Tom Temin We’re speaking with Mitchell Miller, Capitol Hill correspondent for WTOP. And then there’s the issue of Senator Tommy Tuberville (R-Ala.). He’s holding up military promotions and they’re starting to back up visibly over something in the military he doesn’t like.

Mitchell Miller Right. And this is something that is really troubling to a lot of people on Capitol Hill. Senator Tuberville is frustrating both military leaders, Democratic senators, a lot of staffers behind the scenes with this hold on military promotions for general and flag officers. This has been going on now for about two months. Tuberville has said he will not drop his objection until the military pulls back on a defense policy it announced last year, which would provide leave time and stipends for troops and qualified family members to travel across state lines to receive abortion services. And that’s his real complaint about this. Now, a lot of people on the Republican side say there’s nothing wrong with him having this complaint and he should be able to issue it. But the military is really getting nervous about this, because they actually have some three and four star military officers who are waiting to get their final approval. And this includes someone in the the head of the Fifth Fleet in Bahrain, the head of the Seventh Fleet in the Pacific. You also have the next director of intelligence at the U.S. Cyber Command. And it’s really unclear how this is going to be resolved. Former defense secretaries last week tried to add to some pressure that have served under Republicans and Democrats. They sent a letter basically saying that the military should not be made political pawns in this process.

Tom Temin Yeah, so brinksmanship is happening pretty much everywhere you look these days.

Mitchell Miller It is.

Tom Temin And what is the reaction to the Hill on the return to the office, telework, new work environment? There’s a lot of words for it. That guidance that came from the Office of Management and Budget, the White House, which I wrote a column, If you can understand the memo, then you might be able to help start to carry it out. But that’s really kind of stuck to, isn’t it?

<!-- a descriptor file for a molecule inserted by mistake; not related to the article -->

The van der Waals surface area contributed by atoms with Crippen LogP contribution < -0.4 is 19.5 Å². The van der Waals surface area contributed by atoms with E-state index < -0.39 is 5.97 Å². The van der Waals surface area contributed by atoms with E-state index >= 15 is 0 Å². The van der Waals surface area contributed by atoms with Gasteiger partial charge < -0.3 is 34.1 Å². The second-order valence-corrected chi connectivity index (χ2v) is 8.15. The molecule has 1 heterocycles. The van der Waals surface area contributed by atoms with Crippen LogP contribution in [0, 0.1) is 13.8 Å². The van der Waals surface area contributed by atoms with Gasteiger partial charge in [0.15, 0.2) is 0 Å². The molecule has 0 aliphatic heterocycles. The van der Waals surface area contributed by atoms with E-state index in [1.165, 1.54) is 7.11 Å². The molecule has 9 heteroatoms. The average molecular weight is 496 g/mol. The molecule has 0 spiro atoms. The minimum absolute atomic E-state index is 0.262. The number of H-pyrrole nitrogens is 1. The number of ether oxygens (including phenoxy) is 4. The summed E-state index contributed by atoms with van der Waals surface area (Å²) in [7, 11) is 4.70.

Mitchell Miller Right. And as you pointed out, I mean, there’s really a lot of confusion about what the memo actually means specifically to agencies and for all these people who are trying to figure out whether or not they are going to have X amount of days teleworking or going back to the offices. And, as you have noted, they have tried to figure out within each of these agencies what this actually means. I mean, the memo, it seems, is trying to say we need to have something of a reset here after the pandemic and we make sure that everything is being done correctly, but also responding to what basically our customers or the people that rely on these agencies need. And it seems like every agency is trying to work its way through all of this. I was struck by the Federal News Network survey that found that close to two-thirds who responded said they would look for a new job if their agency decided to increase work at the office, while you also have a lot of lawmakers on Capitol Hill who would like there to be a nice balance between telework and working at the office, but also a lot that are pushing, particularly Republicans, to get people back into the office. So it’s a really interesting back and forth related to this issue.

Tom Temin And meanwhile, the Capitol Hill itself is open and there are more accessible areas thanks to the Republicans taking over the House. What’s it look like these days up there? Or post cherry blossom time?

Mitchell Miller We are post cherry blossom time, but you would never know it. I have not seen this many people, kids, big tour groups, all kinds of organizations on the Hill. I have not seen this in several years. Going back to the pandemic, of course. And then you had all the security issues related to Jan. 6. And as we’ve talked about in the past, lawmakers like to see people, they like to see their constituents coming up to the Hill. So it’s been really nice to come into the Capitol every day and see all of these people, not only on the outside of the Capitol, but working through the visitor center and going through the corridors. And then what’s really interesting is just across the hall for me is the balcony, the visitor’s balcony to the House chamber. Well, for a long time that’s been all locked off. Even when members of Congress would come up with groups, they could not actually look into the chamber. And, of course, that’s a big deal when you come to the Capitol. Now, those doors are open. They can get groups down there to actually look at where the work is either taking place or not taking place, depending on the day. And it’s really nice to see.